A man rides pass a construction site in Nanchang, east China’s Jiangxi Province,
on November 18, 2014. Photo by Wan Xiang
Home prices continue to cool,
declines seen narrowing
By Cheng Jing, Wang Xi, Guo Xinfeng and Wu Zhi
China’s property sector continued to cool in November, but the declines have been narrowing on the support of government policy adjustments, official data showed on Thursday of December 18.
New home prices in 67 out of 70 major cities reported month-on-month drops last month, the National Bureau of Statistics (NBS) said, whereas prices in the cities of Hefei, Nanjing and Shenzhen remained flat.
New home prices in Beijing and Shanghai dropped by 0.3 percent and 0.5 percent, respectively, narrowing from 1.3-percent and 0.7-percent falls a month earlier.
For existing homes, only 58 cities saw prices drop last month, compared with 64 in October. Six cities, mostly first-tier cities such as Beijing and Shenzhen, saw second-hand home prices rise.
NBS senior statistician Liu Jianwei attributed the narrowing decreases to government policy changes intended to avoid a sharp slowdown in the sector out of fear of jeopardizing the broader economy.
Those moves include fewer restrictions on home purchases and eased mortgage rules. In addition, the central bank last month decided to lower the one-year benchmark lending rate and deposit rate to cut financing costs.
All combined, the policies did have a positive impact on the sluggish market. In November, home sales reached a monthly high for this year, registering 809.6 billion yuan (132.3 billion U.S. dollars), 93.8 billion yuan more than October.
But despite their immediate boost to the market, the moves are insufficient to halt and reverse China’s structural property downturn, said Wang Tao, chief China economist with UBS. She said the property sector remains the top risk to growth in 2015.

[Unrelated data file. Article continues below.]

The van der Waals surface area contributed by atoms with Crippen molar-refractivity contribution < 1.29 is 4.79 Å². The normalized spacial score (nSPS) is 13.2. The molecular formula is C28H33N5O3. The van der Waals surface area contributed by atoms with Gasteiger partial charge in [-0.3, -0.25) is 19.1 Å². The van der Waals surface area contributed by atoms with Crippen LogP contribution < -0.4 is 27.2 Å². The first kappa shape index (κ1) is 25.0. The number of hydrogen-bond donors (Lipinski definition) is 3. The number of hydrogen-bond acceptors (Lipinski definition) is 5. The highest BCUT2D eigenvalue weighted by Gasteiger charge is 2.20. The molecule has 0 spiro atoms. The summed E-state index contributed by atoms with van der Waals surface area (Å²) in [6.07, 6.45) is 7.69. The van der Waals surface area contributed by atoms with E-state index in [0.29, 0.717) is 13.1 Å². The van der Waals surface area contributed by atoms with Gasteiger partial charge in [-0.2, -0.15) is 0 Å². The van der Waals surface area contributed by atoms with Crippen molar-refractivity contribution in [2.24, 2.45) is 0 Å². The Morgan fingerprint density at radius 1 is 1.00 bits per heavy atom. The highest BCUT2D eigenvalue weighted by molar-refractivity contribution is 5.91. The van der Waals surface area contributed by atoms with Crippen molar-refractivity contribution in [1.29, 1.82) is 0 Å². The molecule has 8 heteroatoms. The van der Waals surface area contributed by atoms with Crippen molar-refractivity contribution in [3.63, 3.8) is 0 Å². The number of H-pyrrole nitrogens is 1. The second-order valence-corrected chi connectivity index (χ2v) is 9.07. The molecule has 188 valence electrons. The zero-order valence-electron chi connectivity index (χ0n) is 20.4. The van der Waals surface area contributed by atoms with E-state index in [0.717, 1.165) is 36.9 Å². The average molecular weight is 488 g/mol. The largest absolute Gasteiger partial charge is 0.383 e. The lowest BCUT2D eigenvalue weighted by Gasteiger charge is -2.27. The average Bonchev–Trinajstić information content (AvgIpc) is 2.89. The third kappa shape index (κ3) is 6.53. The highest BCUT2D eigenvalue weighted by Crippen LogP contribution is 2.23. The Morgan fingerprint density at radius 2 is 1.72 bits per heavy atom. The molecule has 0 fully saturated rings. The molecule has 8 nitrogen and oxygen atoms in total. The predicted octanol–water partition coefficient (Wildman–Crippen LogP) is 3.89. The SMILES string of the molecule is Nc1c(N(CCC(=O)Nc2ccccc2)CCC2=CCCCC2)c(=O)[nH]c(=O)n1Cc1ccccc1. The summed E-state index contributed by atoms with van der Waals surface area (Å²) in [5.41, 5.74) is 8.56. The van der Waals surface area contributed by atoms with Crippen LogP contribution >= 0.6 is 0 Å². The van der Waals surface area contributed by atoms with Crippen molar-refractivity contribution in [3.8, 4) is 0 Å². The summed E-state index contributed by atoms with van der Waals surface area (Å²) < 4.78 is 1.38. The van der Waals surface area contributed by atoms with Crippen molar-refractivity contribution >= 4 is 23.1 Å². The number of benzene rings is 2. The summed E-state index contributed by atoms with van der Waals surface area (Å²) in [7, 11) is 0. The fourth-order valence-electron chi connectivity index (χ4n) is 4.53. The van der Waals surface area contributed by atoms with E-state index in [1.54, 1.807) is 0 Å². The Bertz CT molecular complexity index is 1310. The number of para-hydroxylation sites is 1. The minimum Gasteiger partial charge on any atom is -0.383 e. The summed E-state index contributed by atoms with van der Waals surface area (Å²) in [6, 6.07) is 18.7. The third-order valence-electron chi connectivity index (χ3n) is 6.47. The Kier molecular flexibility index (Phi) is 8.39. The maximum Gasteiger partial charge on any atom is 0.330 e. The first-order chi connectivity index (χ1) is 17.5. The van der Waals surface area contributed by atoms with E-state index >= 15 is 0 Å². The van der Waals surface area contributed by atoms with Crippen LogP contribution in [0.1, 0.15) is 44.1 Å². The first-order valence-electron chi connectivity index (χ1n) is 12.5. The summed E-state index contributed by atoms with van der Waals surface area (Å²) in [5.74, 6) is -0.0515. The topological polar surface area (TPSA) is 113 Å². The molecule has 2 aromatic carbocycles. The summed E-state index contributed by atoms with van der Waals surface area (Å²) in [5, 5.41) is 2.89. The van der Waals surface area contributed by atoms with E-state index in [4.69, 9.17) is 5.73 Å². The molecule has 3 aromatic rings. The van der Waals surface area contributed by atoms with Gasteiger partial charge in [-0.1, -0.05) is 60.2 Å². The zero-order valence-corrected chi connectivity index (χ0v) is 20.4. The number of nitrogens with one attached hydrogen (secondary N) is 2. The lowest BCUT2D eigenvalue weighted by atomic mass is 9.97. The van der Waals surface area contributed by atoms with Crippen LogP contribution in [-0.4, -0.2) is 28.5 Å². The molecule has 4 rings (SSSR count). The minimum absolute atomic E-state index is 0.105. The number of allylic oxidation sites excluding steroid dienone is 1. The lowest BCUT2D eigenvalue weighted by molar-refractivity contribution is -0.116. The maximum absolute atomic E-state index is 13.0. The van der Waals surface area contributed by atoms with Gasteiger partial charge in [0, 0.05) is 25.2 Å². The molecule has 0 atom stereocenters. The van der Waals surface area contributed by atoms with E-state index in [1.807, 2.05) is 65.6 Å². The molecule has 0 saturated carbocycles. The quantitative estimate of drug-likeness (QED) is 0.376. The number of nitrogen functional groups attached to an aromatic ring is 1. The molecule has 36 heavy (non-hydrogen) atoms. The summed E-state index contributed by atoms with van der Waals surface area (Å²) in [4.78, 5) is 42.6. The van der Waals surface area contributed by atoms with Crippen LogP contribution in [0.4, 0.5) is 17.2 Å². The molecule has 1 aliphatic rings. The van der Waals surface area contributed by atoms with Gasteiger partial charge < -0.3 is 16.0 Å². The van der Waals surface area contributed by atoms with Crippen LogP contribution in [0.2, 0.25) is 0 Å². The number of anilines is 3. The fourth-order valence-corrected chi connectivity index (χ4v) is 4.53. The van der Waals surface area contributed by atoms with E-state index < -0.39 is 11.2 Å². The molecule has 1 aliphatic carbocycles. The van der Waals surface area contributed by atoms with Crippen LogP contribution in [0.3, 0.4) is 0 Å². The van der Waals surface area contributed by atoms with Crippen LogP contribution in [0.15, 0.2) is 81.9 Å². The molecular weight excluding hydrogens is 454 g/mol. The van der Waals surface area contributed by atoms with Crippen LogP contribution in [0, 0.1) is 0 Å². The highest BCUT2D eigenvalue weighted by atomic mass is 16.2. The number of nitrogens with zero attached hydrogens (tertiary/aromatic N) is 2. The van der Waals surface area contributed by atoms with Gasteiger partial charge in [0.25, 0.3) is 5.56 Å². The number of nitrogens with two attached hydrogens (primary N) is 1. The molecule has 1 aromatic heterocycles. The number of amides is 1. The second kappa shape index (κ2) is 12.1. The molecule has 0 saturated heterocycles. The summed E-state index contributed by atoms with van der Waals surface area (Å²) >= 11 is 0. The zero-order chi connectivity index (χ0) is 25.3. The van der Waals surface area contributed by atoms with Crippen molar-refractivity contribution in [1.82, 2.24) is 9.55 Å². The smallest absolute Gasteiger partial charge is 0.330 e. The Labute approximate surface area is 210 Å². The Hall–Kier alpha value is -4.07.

Earlier data showed China’s real estate investment growth softened to 11.9 percent year on year in the January-November period from a 19.8-percent increase in 2013.
Dragged down by the housing slowdown, softening domestic demand and unsteady exports, China’s growth slid to a low not seen since the 2008/2009 global financial crisis in the third quarter.
In the first three quarters, China’s gross domestic output expanded by 7.4 percent.
And with the property market still experiencing headwinds, the UBS expects GDP growth to cool to 7 percent in the fourth quarter and 6.8 percent in 2015.
In the tone-setting Central Economic Work Conference last week, Chinese leaders said they could deliver the social and economic goals “relatively well” in 2014, while stressing the economy still faces many challenges and “relatively big” downward pressures such as increasing difficulties for businesses and the emergence of economic risks.
The statement released after the meeting did not give a specific growth target for 2015, which is usually made public in March, but said the government will be “reasonable” when setting goals and maintaining the flexibility of its macro-control policies.